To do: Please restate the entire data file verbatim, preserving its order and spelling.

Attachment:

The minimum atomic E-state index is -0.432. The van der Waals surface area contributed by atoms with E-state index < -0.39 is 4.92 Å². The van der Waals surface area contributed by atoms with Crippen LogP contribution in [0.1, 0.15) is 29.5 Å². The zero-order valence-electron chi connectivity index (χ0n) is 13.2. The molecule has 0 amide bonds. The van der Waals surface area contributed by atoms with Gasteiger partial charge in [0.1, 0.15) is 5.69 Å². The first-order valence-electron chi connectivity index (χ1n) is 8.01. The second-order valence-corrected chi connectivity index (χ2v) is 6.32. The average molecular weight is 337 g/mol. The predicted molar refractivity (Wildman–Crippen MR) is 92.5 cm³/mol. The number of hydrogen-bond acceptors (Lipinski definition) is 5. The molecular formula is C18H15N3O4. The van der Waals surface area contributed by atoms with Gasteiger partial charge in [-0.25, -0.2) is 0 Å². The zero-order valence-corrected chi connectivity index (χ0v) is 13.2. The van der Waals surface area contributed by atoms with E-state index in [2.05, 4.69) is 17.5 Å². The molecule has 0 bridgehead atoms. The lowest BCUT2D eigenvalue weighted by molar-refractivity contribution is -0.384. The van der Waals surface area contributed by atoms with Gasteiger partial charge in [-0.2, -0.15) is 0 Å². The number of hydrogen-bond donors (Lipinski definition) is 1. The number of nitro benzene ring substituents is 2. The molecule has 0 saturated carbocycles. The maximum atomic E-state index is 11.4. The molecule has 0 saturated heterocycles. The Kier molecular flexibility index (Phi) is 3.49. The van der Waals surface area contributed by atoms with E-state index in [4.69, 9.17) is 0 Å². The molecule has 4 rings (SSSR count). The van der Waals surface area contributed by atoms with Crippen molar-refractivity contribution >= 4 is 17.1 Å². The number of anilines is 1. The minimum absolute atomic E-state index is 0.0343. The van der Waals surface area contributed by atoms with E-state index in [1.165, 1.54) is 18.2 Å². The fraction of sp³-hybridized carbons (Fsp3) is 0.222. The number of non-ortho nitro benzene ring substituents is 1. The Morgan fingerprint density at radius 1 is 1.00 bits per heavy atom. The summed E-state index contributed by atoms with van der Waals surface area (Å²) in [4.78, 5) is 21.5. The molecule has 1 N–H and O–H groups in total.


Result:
The minimum atomic E-state index is -0.432. The van der Waals surface area contributed by atoms with E-state index < -0.39 is 4.92 Å². The van der Waals surface area contributed by atoms with Crippen LogP contribution in [0.1, 0.15) is 29.5 Å². The zero-order valence-electron chi connectivity index (χ0n) is 13.2. The molecule has 0 amide bonds. The van der Waals surface area contributed by atoms with Gasteiger partial charge in [0.1, 0.15) is 5.69 Å². The first-order valence-electron chi connectivity index (χ1n) is 8.01. The second-order valence-corrected chi connectivity index (χ2v) is 6.32. The average molecular weight is 337 g/mol. The predicted molar refractivity (Wildman–Crippen MR) is 92.5 cm³/mol. The number of hydrogen-bond acceptors (Lipinski definition) is 5. The molecular formula is C18H15N3O4. The van der Waals surface area contributed by atoms with Gasteiger partial charge in [-0.25, -0.2) is 0 Å². The zero-order valence-corrected chi connectivity index (χ0v) is 13.2. The van der Waals surface area contributed by atoms with E-state index in [2.05, 4.69) is 17.5 Å². The molecule has 0 bridgehead atoms. The lowest BCUT2D eigenvalue weighted by molar-refractivity contribution is -0.384. The van der Waals surface area contributed by atoms with Gasteiger partial charge in [-0.2, -0.15) is 0 Å². The number of hydrogen-bond donors (Lipinski definition) is 1. The number of nitro benzene ring substituents is 2. The molecule has 0 saturated carbocycles. The maximum atomic E-state index is 11.4. The molecule has 0 saturated heterocycles. The Kier molecular flexibility index (Phi) is 3.49. The van der Waals surface area contributed by atoms with E-state index in [4.69, 9.17) is 0 Å². The molecule has 4 rings (SSSR count). The van der Waals surface area contributed by atoms with Crippen molar-refractivity contribution >= 4 is 17.1 Å². The number of anilines is 1. The minimum absolute atomic E-state index is 0.0343. The van der Waals surface area contributed by atoms with E-state index in [1.165, 1.54) is 18.2 Å². The fraction of sp³-hybridized carbons (Fsp3) is 0.222. The number of non-ortho nitro benzene ring substituents is 1. The Morgan fingerprint density at radius 1 is 1.00 bits per heavy atom. The summed E-state index contributed by atoms with van der Waals surface area (Å²) in [4.78, 5) is 21.5. The molecule has 1 N–H and O–H groups in total.